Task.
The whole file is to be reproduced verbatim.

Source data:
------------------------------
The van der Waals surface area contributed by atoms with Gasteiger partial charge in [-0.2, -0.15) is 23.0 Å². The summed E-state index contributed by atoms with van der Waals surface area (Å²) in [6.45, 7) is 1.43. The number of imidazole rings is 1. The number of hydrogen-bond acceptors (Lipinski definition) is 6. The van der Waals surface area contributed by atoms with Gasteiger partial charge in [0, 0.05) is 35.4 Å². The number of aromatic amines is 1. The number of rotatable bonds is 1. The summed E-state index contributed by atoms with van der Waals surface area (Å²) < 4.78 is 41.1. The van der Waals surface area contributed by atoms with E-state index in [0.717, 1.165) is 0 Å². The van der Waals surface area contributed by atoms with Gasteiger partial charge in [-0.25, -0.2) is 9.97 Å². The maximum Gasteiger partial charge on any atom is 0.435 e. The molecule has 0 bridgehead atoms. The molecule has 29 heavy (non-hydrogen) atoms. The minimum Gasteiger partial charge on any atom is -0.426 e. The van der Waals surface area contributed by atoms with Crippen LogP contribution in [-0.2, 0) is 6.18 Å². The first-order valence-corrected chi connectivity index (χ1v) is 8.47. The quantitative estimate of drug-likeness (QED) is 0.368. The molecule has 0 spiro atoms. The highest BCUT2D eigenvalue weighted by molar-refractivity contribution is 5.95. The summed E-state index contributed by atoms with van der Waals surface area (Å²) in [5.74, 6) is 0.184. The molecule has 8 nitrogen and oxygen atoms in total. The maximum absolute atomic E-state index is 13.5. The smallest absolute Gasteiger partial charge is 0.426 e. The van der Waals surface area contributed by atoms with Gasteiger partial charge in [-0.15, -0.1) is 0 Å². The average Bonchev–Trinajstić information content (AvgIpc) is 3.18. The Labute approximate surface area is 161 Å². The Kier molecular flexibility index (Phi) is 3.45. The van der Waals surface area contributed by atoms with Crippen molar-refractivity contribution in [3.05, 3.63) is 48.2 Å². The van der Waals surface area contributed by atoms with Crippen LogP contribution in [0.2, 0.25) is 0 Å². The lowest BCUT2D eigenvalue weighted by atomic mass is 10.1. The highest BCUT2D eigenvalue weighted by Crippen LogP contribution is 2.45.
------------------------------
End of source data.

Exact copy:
The van der Waals surface area contributed by atoms with Gasteiger partial charge in [-0.2, -0.15) is 23.0 Å². The summed E-state index contributed by atoms with van der Waals surface area (Å²) in [6.45, 7) is 1.43. The number of imidazole rings is 1. The number of hydrogen-bond acceptors (Lipinski definition) is 6. The van der Waals surface area contributed by atoms with Gasteiger partial charge in [0, 0.05) is 35.4 Å². The number of aromatic amines is 1. The number of rotatable bonds is 1. The summed E-state index contributed by atoms with van der Waals surface area (Å²) < 4.78 is 41.1. The van der Waals surface area contributed by atoms with E-state index in [0.717, 1.165) is 0 Å². The van der Waals surface area contributed by atoms with Gasteiger partial charge in [-0.25, -0.2) is 9.97 Å². The maximum Gasteiger partial charge on any atom is 0.435 e. The molecule has 0 bridgehead atoms. The molecule has 29 heavy (non-hydrogen) atoms. The minimum Gasteiger partial charge on any atom is -0.426 e. The van der Waals surface area contributed by atoms with Crippen LogP contribution in [-0.2, 0) is 6.18 Å². The first-order valence-corrected chi connectivity index (χ1v) is 8.47. The quantitative estimate of drug-likeness (QED) is 0.368. The molecule has 0 spiro atoms. The highest BCUT2D eigenvalue weighted by molar-refractivity contribution is 5.95. The summed E-state index contributed by atoms with van der Waals surface area (Å²) in [5.74, 6) is 0.184. The molecule has 8 nitrogen and oxygen atoms in total. The maximum absolute atomic E-state index is 13.5. The smallest absolute Gasteiger partial charge is 0.426 e. The van der Waals surface area contributed by atoms with Gasteiger partial charge in [-0.15, -0.1) is 0 Å². The average Bonchev–Trinajstić information content (AvgIpc) is 3.18. The Labute approximate surface area is 161 Å². The Kier molecular flexibility index (Phi) is 3.45. The van der Waals surface area contributed by atoms with Crippen molar-refractivity contribution in [3.05, 3.63) is 48.2 Å². The van der Waals surface area contributed by atoms with Crippen LogP contribution in [0.2, 0.25) is 0 Å². The lowest BCUT2D eigenvalue weighted by atomic mass is 10.1. The highest BCUT2D eigenvalue weighted by Crippen LogP contribution is 2.45.